Lafarge misses revenue target

HARARE - Lafarge Cement Zimbabwe (Lafarge) missed its $90 million revenue target by 24,8 percent to record $67,6 million in the year to December 2013 due to reduced local and export sales volumes.

The realised revenue was 3,3 percent down from prior year’s $69,9 million.

Cement demand has generally been depressed due to depressed construction activity with most sales being driven by residential projects.

Despite recording an overall 5,6 percent increase in demand from 984 kilotonnes in 2012 to

1 039 kiltonnes last year, the cement maker’s aggregate demand was lower than anticipated. Johnathan Shoniwa, the group’s chairman, recently told businessdaily that although there were a number of big infrastructure projects such as the Kariba South Power Station extension and the Tokwe Mukorsi in the pipeline to spur demand, market requirements were predominantly driven by home building projects.

“This is not normal. In the construction industry you expect cement demand to be driven by big infrastructure projects, but today we see housing driving demand,” he said, adding they were “looking at between 55 to 60 percent of demand being in residential (construction).” During the period under review, the Zimbabwe Stock Exchange-listed cement maker’s after tax profit dropped 24,5 percent to $3,4 million.

Operating profit before other income, finance costs and tax declined to $5,6 million from $6,8 million due to community donations for indigenisation plan and distribution costs.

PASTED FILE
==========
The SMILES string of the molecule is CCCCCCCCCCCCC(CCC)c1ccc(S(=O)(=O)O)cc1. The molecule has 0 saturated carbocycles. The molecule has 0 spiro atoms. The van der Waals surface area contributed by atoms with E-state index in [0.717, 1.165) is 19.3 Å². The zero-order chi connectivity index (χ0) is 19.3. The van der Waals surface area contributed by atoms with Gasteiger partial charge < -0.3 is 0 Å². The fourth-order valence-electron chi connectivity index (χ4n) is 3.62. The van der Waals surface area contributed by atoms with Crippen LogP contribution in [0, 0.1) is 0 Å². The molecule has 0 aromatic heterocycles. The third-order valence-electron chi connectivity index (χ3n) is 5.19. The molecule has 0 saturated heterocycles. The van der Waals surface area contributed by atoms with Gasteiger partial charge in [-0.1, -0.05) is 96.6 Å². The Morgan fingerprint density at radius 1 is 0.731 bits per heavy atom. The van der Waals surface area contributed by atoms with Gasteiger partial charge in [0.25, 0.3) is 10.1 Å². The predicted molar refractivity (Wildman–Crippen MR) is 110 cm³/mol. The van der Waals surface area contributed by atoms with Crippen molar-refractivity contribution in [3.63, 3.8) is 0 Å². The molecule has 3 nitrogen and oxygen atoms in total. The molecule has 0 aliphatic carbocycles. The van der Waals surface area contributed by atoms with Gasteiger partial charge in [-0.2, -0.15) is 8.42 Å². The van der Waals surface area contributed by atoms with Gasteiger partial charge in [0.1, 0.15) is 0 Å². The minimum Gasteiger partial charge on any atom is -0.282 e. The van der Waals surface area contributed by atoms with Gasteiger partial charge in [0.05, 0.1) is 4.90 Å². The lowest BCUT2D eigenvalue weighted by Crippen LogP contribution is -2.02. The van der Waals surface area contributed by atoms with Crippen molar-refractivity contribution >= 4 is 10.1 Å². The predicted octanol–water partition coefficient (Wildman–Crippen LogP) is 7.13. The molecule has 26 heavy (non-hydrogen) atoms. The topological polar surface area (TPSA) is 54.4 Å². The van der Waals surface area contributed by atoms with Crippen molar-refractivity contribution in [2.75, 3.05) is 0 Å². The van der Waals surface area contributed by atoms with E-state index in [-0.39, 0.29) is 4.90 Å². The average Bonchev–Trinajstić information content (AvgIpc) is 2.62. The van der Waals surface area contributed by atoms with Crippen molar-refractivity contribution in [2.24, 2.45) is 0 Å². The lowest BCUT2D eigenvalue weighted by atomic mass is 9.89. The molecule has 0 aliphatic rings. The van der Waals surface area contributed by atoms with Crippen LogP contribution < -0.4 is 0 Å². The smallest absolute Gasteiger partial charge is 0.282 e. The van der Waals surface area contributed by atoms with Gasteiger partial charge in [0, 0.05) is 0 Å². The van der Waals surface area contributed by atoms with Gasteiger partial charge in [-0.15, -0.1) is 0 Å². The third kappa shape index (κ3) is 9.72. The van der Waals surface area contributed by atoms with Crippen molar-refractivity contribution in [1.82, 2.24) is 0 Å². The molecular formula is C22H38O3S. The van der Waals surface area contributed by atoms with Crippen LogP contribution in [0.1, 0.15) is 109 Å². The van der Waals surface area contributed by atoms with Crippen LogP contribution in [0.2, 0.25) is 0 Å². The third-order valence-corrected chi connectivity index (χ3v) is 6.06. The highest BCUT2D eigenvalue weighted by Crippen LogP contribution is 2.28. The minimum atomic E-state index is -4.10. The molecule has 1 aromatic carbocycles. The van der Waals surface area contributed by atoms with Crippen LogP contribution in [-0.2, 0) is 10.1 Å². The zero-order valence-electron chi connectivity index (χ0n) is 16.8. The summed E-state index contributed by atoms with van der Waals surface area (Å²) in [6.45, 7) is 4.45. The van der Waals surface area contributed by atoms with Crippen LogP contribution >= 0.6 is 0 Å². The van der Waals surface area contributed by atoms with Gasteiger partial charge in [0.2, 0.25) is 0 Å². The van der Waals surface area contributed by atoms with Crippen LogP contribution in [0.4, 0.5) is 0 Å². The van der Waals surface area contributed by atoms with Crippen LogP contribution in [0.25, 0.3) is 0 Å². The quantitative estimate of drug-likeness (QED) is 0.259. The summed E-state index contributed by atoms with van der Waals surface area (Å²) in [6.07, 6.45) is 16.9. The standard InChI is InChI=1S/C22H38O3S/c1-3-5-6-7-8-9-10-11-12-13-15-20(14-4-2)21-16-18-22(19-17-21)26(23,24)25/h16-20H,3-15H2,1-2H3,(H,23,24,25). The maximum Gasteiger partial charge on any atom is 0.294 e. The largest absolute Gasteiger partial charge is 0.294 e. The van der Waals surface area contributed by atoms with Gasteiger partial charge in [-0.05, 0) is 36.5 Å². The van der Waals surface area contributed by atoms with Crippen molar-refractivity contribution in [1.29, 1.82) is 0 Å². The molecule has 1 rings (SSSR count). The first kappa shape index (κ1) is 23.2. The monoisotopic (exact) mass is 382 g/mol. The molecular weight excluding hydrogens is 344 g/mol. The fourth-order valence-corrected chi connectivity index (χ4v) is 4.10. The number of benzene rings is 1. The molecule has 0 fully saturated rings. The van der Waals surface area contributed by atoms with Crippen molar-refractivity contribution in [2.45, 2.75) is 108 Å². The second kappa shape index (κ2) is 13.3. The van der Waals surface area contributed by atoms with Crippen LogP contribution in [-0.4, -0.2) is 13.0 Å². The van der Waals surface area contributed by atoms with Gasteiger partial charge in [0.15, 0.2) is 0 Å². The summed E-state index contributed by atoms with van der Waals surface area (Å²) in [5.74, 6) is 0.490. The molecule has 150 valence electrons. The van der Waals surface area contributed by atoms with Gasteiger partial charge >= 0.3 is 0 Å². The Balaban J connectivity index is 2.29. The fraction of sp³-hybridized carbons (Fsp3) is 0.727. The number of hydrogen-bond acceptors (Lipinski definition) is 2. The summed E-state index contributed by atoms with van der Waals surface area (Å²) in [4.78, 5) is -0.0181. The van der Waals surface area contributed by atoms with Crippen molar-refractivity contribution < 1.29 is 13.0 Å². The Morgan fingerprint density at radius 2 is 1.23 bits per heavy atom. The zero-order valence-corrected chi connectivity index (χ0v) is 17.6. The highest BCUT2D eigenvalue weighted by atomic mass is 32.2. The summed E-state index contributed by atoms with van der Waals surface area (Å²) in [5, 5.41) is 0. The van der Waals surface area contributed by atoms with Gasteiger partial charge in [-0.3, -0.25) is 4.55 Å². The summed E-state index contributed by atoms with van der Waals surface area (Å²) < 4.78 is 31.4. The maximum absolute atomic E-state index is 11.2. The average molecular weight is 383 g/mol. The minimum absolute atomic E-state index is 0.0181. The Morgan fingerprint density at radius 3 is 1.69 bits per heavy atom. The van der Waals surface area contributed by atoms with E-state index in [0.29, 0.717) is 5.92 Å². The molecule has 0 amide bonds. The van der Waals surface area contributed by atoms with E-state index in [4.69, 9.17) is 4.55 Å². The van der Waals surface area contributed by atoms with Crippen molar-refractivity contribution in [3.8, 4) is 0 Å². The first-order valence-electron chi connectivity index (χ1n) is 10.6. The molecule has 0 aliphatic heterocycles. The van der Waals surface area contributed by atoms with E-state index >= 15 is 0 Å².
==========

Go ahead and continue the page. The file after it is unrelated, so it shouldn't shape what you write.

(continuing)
The group incurred an additional $154 000 cost as a result of high bank charges and a once off interest cost on some liabilities that have since been cleared, thus, the company’s finance costs increased to $692 677 from $538 861 in prior comparable period.

Basic earnings per share dropped to $0,04 from $0,06.

Net cash generated from operating activities increased from $4,7 million in 2012 to $9,1 million on the back of better working capital management policies.

Lafarge said it spent $10,7 million on capital expenditure projects with $6,9 million going towards mines development.

This comes as the cement maker plans to spend as much as $20 million in the short term towards a major refurbishment programme of its existing plant to augment capacity.

In the long run, it plans to establish a new plant to double output to one million tonnes per annum from an installed current capacity of 450 000 tonnes per annum.

“The project that will happen without doubt between this year and next year will be particularly to increase capacity for the existing plant.

Major rehabilitation projects are planned for this year and in total we could spend as much as $20 million,” said Shoniwa.

The local unit is a subsidiary of French-based Lafarge group operating in over 64 countries and generating annuall sales of Euro15,8 million.

It is 76 percent owned by the Lafarge group while 21 percent is held by locals.

The remaining three percent is also foreign-owned.

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